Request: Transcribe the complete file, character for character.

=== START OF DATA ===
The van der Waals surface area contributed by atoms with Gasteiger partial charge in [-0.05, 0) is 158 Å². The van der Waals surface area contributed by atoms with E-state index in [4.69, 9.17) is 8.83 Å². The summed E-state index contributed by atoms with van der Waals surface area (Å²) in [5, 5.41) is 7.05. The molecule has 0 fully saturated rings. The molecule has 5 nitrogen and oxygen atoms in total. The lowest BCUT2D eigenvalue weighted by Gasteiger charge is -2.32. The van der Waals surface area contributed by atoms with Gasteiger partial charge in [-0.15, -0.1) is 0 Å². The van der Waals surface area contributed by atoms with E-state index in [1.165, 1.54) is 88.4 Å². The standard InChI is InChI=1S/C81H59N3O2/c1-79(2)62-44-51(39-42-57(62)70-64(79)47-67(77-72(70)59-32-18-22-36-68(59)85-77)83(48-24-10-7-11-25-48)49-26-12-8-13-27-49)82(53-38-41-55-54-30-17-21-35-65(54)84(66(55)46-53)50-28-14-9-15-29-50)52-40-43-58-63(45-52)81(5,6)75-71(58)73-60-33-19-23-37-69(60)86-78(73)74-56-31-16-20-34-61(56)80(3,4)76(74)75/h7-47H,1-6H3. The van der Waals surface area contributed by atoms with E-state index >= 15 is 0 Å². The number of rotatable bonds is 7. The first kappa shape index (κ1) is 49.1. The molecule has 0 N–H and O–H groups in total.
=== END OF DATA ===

The van der Waals surface area contributed by atoms with Gasteiger partial charge in [-0.05, 0) is 158 Å². The van der Waals surface area contributed by atoms with E-state index in [4.69, 9.17) is 8.83 Å². The summed E-state index contributed by atoms with van der Waals surface area (Å²) in [5, 5.41) is 7.05. The molecule has 0 fully saturated rings. The molecule has 5 nitrogen and oxygen atoms in total. The lowest BCUT2D eigenvalue weighted by Gasteiger charge is -2.32. The van der Waals surface area contributed by atoms with Gasteiger partial charge in [-0.15, -0.1) is 0 Å². The van der Waals surface area contributed by atoms with E-state index in [1.165, 1.54) is 88.4 Å². The standard InChI is InChI=1S/C81H59N3O2/c1-79(2)62-44-51(39-42-57(62)70-64(79)47-67(77-72(70)59-32-18-22-36-68(59)85-77)83(48-24-10-7-11-25-48)49-26-12-8-13-27-49)82(53-38-41-55-54-30-17-21-35-65(54)84(66(55)46-53)50-28-14-9-15-29-50)52-40-43-58-63(45-52)81(5,6)75-71(58)73-60-33-19-23-37-69(60)86-78(73)74-56-31-16-20-34-61(56)80(3,4)76(74)75/h7-47H,1-6H3. The van der Waals surface area contributed by atoms with E-state index >= 15 is 0 Å². The number of rotatable bonds is 7. The first kappa shape index (κ1) is 49.1. The molecule has 0 N–H and O–H groups in total.